On International Literacy Day, we publish a guest post by educator, researcher, and author Callie Lowenstein who shares her incredible perspective of the in-depth thinking teachers offer to their practice and how sincerely teachers want to meet the needs of students.
One thing about teachers: we want to get our instruction right.
After decades of mixed messages and misinformation in our professional development (PD), teacher training programs, and curricular materials, many classroom educators are eager to get on top of the science, to ensure that our efforts and hours, our lesson planning and detailed feedback and materials prep and book purchases and deep care for our students, are not being wasted.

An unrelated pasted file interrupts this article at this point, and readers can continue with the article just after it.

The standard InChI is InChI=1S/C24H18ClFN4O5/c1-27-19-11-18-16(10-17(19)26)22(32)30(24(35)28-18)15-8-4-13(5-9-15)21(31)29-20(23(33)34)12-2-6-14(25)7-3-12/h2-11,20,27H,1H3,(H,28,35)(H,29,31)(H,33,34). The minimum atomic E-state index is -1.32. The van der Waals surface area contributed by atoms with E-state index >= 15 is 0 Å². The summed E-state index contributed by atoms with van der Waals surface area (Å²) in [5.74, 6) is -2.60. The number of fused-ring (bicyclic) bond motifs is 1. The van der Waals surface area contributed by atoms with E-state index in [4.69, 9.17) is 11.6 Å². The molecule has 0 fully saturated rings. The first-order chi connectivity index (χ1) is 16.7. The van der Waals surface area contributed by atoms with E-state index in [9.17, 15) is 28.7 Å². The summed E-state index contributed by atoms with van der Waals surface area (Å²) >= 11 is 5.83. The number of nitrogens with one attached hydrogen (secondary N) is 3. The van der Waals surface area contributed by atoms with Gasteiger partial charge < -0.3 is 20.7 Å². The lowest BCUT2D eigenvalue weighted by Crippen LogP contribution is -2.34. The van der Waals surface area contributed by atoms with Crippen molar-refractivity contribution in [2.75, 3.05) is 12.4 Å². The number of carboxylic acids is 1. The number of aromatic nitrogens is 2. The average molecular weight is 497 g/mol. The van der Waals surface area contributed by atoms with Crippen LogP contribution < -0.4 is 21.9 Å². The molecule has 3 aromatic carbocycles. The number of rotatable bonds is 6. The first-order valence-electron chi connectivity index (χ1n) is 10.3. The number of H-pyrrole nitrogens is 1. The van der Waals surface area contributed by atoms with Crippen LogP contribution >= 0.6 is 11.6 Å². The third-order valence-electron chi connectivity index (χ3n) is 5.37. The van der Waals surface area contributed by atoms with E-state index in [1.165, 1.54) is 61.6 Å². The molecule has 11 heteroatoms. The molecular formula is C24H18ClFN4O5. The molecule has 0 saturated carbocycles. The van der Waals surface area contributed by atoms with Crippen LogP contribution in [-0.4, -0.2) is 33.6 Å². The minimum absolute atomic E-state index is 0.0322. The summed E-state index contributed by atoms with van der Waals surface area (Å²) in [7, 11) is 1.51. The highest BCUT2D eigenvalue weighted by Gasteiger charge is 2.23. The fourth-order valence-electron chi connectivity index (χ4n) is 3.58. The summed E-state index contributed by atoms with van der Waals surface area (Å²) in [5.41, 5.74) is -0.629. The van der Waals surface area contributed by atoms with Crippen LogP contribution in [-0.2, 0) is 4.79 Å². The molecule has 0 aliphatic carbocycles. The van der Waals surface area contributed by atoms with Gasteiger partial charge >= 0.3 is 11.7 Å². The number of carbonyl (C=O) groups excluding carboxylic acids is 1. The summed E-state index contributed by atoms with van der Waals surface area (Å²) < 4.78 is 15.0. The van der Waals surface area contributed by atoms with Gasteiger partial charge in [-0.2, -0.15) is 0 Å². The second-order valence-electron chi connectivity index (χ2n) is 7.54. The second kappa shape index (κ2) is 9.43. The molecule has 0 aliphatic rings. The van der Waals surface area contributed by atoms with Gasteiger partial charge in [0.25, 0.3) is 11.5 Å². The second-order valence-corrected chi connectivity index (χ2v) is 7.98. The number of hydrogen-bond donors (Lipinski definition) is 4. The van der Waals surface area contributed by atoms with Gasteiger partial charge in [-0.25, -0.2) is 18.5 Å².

Indeed, after a major balanced-literacy leader published an unapologetic deflection of the science of reading movement last year, a group of teachers from across the country wrote our own open letter, collecting over 650 teacher signatures in a matter of days, attesting to the ways we, teachers, wished we had done better by our students.
As authors Susan B. Neuman, Esther Quintero, and Kayla Reist so expertly and carefully highlighted in the Shanker Institute’s Reading Reform Across America report, it’s not just us.